Or choose a capability you take pride in and try applying it in a different context. Maybe you’re good at setting priorities for your department. Test yourself: Which would you choose for the company overall? Why? What do you see in the global environment that informs your viewpoint? Be willing to let go of old habits as you try to acquire new ones and be disciplined in honing your skills. Consistent practice will make new habits and skills second nature.

It’s also your responsibility to carve out the time to grow. If you’re not devoting a minimum of 10 percent of your time to growth, free up some time by finding capable people to relieve some of your burden and delegate more.

Whatever you need to do to make time for growth opportunities, do it. No excuses. Many of the CEOs I know made growth a habit throughout their careers. Ivan Seidenberg and Jack Welch, for example, former CEOs of Verizon and GE respectively, are voracious readers and eager learners, always seeking new information and ways to improve. I’ve seen that same desire for personal growth among many people who start at the bottom and work their way to high levels of leadership.

2. Make your own luck.

Assuming responsibility for personal growth is not just about time, but also about finding and seizing opportunities as they arise.

An excellent example of this is an individual who, starting out as a corporate attorney, used every job he held as an opportunity to expand not just his job-related skills but also his leadership ability. Fueled by his focus on personal growth, this individual advanced in his organization, was promoted to higher levels, and given more responsibility, building a strong track record of success and broadening his understanding of business along the way.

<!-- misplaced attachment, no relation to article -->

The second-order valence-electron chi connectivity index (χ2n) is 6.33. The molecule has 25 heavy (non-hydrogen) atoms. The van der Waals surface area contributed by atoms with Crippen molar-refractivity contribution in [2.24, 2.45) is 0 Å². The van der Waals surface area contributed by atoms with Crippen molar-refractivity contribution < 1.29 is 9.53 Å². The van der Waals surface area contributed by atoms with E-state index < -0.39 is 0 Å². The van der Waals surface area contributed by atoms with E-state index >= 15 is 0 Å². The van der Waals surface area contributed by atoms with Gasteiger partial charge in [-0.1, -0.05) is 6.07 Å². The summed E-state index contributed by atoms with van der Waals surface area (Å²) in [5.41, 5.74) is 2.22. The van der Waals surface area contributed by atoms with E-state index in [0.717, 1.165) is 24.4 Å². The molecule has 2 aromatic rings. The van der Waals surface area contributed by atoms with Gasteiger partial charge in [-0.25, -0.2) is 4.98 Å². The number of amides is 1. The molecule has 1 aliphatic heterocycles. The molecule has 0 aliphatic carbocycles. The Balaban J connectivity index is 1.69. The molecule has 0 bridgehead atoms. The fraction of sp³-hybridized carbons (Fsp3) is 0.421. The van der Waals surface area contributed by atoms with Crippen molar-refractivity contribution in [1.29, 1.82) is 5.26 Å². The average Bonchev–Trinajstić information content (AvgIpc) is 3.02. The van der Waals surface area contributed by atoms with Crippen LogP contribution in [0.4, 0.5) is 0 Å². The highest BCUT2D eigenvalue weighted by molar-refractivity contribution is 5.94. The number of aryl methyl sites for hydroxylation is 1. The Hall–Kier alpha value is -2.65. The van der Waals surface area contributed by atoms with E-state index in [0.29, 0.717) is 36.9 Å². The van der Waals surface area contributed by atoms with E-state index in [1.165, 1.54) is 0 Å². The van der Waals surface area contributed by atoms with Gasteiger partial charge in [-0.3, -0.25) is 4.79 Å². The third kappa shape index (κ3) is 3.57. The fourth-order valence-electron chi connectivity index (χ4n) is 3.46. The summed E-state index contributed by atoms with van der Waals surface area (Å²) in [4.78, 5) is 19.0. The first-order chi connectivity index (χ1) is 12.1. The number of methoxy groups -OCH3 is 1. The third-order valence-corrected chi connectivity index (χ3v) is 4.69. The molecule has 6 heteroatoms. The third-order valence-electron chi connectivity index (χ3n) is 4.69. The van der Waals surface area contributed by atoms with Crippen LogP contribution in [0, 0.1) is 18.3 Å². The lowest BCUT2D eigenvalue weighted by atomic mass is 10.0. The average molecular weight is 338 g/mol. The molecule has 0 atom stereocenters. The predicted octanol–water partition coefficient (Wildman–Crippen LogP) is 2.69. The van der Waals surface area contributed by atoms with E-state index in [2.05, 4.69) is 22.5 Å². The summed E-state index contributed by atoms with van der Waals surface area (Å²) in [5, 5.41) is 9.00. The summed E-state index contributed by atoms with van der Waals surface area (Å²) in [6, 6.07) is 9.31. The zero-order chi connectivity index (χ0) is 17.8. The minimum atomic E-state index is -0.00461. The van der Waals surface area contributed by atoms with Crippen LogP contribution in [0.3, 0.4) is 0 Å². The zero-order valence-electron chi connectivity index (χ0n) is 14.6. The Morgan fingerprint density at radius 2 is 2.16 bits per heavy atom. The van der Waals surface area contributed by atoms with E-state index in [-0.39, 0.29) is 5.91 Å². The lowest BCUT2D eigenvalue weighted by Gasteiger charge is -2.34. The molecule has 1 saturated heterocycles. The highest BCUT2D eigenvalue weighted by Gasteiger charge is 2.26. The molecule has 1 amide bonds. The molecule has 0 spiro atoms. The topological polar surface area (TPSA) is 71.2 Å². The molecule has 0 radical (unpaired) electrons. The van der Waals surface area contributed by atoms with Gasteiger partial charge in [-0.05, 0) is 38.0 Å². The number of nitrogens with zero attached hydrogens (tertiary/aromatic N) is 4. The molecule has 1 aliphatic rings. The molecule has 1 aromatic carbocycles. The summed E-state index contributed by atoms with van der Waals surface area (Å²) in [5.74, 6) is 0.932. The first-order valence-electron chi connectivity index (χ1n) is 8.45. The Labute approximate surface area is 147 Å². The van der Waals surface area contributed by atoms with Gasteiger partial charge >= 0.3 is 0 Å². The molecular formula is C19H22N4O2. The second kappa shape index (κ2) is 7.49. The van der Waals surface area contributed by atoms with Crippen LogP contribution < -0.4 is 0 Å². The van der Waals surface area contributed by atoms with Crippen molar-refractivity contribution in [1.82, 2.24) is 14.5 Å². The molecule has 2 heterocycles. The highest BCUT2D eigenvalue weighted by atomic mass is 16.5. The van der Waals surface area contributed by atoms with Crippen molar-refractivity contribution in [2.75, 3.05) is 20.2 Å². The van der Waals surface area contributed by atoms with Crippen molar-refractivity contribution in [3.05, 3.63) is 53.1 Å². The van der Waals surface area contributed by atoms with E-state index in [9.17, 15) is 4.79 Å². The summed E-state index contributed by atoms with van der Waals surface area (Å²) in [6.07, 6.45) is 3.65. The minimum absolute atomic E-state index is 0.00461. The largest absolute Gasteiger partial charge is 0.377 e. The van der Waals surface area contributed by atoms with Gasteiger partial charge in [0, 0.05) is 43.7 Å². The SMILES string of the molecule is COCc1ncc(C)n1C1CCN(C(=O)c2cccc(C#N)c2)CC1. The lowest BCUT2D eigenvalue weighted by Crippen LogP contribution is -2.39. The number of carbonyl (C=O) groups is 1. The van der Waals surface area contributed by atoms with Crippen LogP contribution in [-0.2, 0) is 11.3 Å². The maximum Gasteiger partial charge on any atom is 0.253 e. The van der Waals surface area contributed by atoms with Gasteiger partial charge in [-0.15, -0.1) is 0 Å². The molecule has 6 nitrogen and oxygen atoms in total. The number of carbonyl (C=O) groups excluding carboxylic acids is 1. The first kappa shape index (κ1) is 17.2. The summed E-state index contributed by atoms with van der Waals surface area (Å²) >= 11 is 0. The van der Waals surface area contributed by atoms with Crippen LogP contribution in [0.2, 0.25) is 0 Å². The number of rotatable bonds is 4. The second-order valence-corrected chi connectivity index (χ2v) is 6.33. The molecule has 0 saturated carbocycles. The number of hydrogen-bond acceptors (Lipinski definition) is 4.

Eventually, he became interested in running a business. Realizing his opportunities were limited at his present company, he moved to another organization. He continued to grow and, within a few years, took a job as vice president and general counsel at a large company in another industry. After years of developing as a leader and chasing after personal growth, he is now the CEO of that large company.

Was it luck that made him CEO? Or, did he create his own destiny? It seems that luck has had little to do with his success.

3. Seek bosses who will help you grow.

The fastest growth comes from coaching by an attentive boss. As you consider what job to take, look beyond the entry on your resume. Consider how the boss might contribute to your personal growth.

Look for a boss who gives honest, candid feedback and is willing to take chances on people. Some bosses are more willing than others to give people stretch assignments. Those trial-by-fire experiences are great crucibles for personal growth, especially when combined with thoughtful coaching.

If your current boss is limiting your growth, consider changing jobs. Switching to a boss who is an excellent coach may be the smart move, even if it doesn’t appear to be an upward one.

The Many Rewards of Growth

Growth is about staying relevant by constantly improving and keeping up-to-speed with the changing world around you. Additionally, taking responsibility for your personal growth provides something that can be even more valuable: a sense of control over your own career and your own future.

There are career advancement and financial gains as a result of personal growth, but don’t underestimate the “psychic rewards.” Downsizings, outsourcing, and relentless globalization are mainstay realities of today’s working world. However, as you assume control of your personal growth, you will gain confidence in the fact that your future rests soundly in your own hands.